The Irish Government last month published the long anticipated Registration of Lobbying Bill which is aimed at providing transparency to the general public in relation to lobbying activities.

What is lobbying?

The Bill describes lobbying activities as the making of communications, either written or oral, personally (directly or indirectly) to a designated public official which are not exempted communications and which concern the initiation, development or modification of any public policy, the preparation of legislation, or the award of any grant, loan contract, licence etc involving public funds.

Lobbying activity is carried out by:-

  1. persons in the course of their business in return for payment by a client (in money or money's worth);
  2. an employer, or their agent or employee, on behalf of the employer, or
  3. any person about the development or zoning of land.

Certain communications are exempted such as normal communications between individuals and their public representatives in relation to their private affairs and communications by or on behalf of an employer with not more than 10 employees in relation to its affairs.  Communications concerning planning matters relating to an individual's principal private residence are also exempt.

Other exempt matters include:-

  • responses to requests for factual information or communications requested by a public service body and published by it.  It is anticipated that this exemption would include circumstances where submissions are sought on foot of a public consultation process;
  • communications made to a Minister or his department by a commercial state body in the ordinary course of business.

Who does it apply to?

The Bill covers the lobbying of Ministers, TDs, Senators, MEPs, local Councillors, special advisers, and designated public officials.  The explanatory memorandum to the Bill suggests that on commencement the Bill will apply to communications with officials at Secretary General and Assistant Secretary level in the civil service and equivalent levels in local authorities.  Each public body will have to maintain an up to date list of designated public officials. 

Registration and returns

The Bill provides that a person shall not carry on lobbying activities unless registered and the Commission for Standards in Public Office (SIPO) shall maintain a public register of lobbyists.  A registered person must make three returns per year setting out any lobbying activities. That return must include details such as

  • if lobbying was done on behalf of a client - information about the client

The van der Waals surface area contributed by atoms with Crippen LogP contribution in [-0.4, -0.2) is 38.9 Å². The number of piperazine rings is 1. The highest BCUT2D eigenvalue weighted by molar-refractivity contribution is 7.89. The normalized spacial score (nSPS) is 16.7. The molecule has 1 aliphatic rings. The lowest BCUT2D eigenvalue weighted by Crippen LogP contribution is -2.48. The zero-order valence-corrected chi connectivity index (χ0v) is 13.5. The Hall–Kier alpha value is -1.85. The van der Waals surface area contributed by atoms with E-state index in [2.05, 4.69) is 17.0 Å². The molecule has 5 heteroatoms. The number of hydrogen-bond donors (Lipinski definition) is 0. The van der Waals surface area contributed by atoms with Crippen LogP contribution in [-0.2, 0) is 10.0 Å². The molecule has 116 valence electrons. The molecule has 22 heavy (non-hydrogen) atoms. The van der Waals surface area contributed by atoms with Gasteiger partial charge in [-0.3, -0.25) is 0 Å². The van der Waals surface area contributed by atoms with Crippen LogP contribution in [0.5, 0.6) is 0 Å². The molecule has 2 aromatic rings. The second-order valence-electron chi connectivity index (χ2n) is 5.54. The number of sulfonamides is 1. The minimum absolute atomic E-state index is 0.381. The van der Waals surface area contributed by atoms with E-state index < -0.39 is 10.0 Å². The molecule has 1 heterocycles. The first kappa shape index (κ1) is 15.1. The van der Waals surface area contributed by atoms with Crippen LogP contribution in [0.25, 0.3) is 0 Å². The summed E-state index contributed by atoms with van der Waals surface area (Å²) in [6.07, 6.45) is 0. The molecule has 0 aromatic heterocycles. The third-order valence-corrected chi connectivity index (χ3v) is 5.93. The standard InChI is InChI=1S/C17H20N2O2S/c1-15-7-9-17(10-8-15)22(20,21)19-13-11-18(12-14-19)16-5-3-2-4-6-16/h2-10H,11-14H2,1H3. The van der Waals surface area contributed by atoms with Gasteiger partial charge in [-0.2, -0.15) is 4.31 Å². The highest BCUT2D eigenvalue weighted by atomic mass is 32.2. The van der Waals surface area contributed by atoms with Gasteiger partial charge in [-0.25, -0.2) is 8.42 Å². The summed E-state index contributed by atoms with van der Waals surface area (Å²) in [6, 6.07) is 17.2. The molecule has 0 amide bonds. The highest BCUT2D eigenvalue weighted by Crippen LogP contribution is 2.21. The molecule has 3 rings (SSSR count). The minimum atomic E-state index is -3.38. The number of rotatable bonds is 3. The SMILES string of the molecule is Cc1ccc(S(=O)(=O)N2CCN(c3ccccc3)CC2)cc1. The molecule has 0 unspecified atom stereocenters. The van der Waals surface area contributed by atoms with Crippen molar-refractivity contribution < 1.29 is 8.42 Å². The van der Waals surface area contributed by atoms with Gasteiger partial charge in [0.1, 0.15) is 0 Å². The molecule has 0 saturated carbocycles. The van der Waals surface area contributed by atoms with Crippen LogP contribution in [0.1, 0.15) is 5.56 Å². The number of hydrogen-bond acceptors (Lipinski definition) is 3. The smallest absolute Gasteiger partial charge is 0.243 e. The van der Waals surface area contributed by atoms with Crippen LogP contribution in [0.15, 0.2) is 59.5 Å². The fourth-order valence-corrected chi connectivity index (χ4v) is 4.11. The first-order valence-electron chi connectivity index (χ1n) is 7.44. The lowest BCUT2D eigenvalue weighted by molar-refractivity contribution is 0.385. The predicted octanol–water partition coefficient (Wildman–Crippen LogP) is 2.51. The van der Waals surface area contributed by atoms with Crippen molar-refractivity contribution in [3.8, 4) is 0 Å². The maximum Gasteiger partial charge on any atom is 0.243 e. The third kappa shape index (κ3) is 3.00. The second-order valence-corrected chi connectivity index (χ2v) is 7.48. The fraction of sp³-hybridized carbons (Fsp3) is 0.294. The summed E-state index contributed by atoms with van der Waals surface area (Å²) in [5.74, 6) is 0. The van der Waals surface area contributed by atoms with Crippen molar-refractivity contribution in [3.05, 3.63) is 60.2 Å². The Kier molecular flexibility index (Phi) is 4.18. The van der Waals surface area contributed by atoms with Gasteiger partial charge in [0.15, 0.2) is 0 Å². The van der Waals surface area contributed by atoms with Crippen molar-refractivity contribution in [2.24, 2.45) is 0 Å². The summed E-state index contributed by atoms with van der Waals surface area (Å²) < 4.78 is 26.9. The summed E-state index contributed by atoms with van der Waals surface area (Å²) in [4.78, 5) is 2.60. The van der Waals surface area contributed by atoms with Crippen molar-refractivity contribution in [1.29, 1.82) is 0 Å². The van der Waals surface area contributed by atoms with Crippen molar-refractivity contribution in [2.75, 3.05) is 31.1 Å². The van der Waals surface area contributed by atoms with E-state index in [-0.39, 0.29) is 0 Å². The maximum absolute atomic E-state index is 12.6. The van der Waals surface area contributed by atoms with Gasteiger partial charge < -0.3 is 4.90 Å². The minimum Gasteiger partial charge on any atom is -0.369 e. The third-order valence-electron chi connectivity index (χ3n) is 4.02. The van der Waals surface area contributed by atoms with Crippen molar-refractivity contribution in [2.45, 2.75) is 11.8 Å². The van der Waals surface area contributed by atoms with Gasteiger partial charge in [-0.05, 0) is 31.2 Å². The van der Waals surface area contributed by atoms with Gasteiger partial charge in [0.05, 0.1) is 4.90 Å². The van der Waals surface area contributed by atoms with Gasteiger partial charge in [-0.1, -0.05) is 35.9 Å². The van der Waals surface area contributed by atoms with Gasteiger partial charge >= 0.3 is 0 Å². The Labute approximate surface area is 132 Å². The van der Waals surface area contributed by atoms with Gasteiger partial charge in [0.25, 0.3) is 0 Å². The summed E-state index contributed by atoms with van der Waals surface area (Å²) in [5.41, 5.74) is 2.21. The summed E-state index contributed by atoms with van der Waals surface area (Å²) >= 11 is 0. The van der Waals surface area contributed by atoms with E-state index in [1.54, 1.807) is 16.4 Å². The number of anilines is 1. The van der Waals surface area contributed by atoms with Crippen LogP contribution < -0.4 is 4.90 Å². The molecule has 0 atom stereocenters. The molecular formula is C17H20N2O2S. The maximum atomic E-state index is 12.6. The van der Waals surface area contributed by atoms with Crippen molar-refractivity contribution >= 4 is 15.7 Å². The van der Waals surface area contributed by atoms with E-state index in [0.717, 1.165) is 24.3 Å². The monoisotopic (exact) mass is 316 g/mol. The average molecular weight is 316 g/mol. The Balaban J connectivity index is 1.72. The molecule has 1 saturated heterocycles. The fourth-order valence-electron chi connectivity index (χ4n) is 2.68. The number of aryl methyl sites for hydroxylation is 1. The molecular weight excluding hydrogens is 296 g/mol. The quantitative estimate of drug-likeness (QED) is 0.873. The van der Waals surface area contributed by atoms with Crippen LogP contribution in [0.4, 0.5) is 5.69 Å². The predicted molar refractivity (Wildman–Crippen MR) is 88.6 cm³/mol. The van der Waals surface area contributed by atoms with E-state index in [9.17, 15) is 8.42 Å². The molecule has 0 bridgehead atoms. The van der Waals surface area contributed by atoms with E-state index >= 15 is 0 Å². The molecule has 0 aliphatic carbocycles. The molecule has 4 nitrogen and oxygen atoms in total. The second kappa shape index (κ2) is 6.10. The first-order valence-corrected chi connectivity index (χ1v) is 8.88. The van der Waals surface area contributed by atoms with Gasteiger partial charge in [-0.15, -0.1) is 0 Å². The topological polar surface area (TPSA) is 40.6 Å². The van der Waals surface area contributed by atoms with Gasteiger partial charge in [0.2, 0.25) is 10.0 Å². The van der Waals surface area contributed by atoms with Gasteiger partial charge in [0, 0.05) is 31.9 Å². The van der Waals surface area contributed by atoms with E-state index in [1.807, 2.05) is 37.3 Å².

• to whom the lobbying was made
  • the subject matter of the communications and the results they were intended to secure,
  • the name of the person with primary responsibility for carrying on the lobbying activities
  • the name of any person who is or has been a designated public official employed by, or providing services to, the registered lobbyist.

An application can be made to SIPO for delayed publication of the material contained in the return if it could have a serious adverse effect on business interests or cause a material financial loss or seriously prejudice a person's competitive position.

Investigation, offences and penalties

Contraventions set out in the Bill include carrying on lobbying activities without being registered, failing to make a return, providing inaccurate or misleading information to SIPO and failing to comply with or obstructing an investigation.

SIPO can carry out an investigation where they believe there has been a contravention and can appoint an authorised officer to investigate.  Authorised officers have extensive powers to demand information, explanations and documents and they also have powers of search and seizure. Documents which are covered by legal professional privilege do not have to be handed over to an authorised officer.

After the conclusion of an investigation the authorised officer shall give SIPO and the person under investigation a copy of the report stating the findings of the investigation together with the reasons for those findings.

The penalty for filing a late return, on summary conviction, is a class C fine (ie a maximum of €2,500) although the Bill does provide that SIPO may serve a fixed notice payment (for a sum of €200) for this contravention.  Summary convictions for other offences under the Bill will give rise to a class C fine while conviction on indictment will lead to a fine (of up to €5,000) and/or imprisonment for a term not exceeding two years.

It shall be a defence for the person to prove that they took all reasonable steps to avoid the commission of the offence.

Offences by a company which are proved to have been committed with the consent or connivance of any person who, when the offence was committed, was a director, manager, secretary or other officer of the company, or a person purporting to act in such a capacity, that person, as well as the company, shall be guilty of an offence.

Conflicts of interest

The Bill provides that a person who has been a designated public official shall not carry on lobbying activities which involves any public service body with which they were connected for the year prior to the end of their public service employment.  Neither should such public official be employed by, or provide services to, a person carrying on lobbying activities in such circumstances for a year after their employment ceases without the consent of SIPO. 

The Bill will now work its way through the Oireachtas and there is likely to be considerable debate on the scope and parameters of the proposed legislation.